Samantha Fish Hits Long Island
No one can accuse Samantha Fish of letting the grass grow around her feet. 2017 has been a busy year for the singer and guitarist – she’s released two wildly different albums while maintaining a relentless touring schedule. Fish’s knack for churning out high-octane electric blues with a healthy dose of slide guitar made her a star on the blues festival circuit. In the past year, Fish has broadened her musical palette. Chills and Fever was a collection of soul covers that showcased polished musicianship and a razor-sharp horn section. The newly released Belle of the West is a more downhome affair that finds Fish exploring the sounds of country and Americana while refining her talents as a songwriter.
Fish’s Dec. 9 performance at Long Island’s Boulton Center for the Performing Arts left no doubt that she’s grown into a multifaceted artist and powerhouse performer. From the opening notes of Barbara Lewis’ “Hello Stranger,” it was clear that her touring band has evolved into a well-oiled machine. The rhythm section was in the pocket, and the two-piece horn section added a layer of deep soul. Even with all of the musical muscle assembled onstage, Fish’s soaring vocals cut right through the mix. Other Chills and Fever tracks, like “He Did It” and “Nearer to You,” blossomed onstage and demonstrated how much Fish has grown as a vocalist.
Talking to the audience, Fish described Belle of the West – recorded in Mississippi with Luther Dickenson in the producer’s chair – as a “different trip” than her previous work. For the title track, Fish donned an acoustic guitar and was joined onstage by violinist Rebecca Crenshaw, whose playing and harmony vocals added a healthy dose of country grit. The self-penned “Daughters” featured great interplay between fiddle and acoustic guitar while the lyrics offered a glimpse into the soul of a rising star from Kansas City. It was remarkable to hear how deftly Fish was able to switch musical gears. In a single performance, she went from high-octane rocking soul to a country sound as rich and downhome as hot chicken with sweet tea.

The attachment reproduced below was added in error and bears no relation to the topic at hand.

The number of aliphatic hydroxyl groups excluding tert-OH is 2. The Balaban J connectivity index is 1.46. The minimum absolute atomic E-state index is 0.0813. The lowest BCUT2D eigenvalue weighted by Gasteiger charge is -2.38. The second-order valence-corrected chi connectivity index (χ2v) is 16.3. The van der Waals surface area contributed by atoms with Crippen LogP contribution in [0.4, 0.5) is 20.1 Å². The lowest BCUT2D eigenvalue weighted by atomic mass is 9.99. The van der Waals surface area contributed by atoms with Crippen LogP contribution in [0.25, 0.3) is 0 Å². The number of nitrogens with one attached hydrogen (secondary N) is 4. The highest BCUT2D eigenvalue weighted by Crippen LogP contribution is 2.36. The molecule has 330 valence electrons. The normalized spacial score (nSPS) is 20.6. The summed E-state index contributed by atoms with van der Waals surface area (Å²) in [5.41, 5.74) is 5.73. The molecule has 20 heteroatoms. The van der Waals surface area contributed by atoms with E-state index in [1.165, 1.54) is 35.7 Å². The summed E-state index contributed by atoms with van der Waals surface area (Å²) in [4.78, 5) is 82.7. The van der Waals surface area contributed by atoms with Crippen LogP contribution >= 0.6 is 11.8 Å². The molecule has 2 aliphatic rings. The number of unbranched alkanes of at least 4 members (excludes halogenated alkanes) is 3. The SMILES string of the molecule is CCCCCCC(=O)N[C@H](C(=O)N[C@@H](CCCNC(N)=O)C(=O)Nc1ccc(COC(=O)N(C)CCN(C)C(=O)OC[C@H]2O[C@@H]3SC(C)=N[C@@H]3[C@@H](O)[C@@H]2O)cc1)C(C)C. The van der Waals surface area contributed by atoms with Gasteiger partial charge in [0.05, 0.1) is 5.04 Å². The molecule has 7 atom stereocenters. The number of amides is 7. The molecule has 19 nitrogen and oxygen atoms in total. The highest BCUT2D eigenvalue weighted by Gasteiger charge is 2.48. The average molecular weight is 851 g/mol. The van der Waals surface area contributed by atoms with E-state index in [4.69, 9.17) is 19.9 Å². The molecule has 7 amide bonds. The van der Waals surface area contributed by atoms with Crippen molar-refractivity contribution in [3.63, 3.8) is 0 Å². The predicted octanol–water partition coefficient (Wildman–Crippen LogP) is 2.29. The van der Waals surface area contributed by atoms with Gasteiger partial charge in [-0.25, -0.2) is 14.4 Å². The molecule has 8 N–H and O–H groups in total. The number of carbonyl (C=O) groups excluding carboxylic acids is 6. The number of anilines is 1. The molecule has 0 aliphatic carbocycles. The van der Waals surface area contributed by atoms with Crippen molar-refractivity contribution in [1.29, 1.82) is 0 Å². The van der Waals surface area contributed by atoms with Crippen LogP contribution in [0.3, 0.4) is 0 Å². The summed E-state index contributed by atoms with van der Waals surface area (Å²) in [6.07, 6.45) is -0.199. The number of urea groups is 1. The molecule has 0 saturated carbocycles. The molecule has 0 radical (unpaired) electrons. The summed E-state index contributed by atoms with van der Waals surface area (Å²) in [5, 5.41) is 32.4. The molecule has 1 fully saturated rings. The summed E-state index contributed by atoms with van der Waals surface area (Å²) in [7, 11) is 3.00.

Fish closed the show by returning to her first musical love – the blues. A wave of applause rose from the crowd as she plugged in her cigar box guitar and started churning out the searing slide licks that first put her on the map. Fish’s ability to roar through so many different American musical styles without breaking a sweat make her one of the most exciting acts on today’s roots music scene. Her career has been an exciting ride, and we can only guess where it will go next.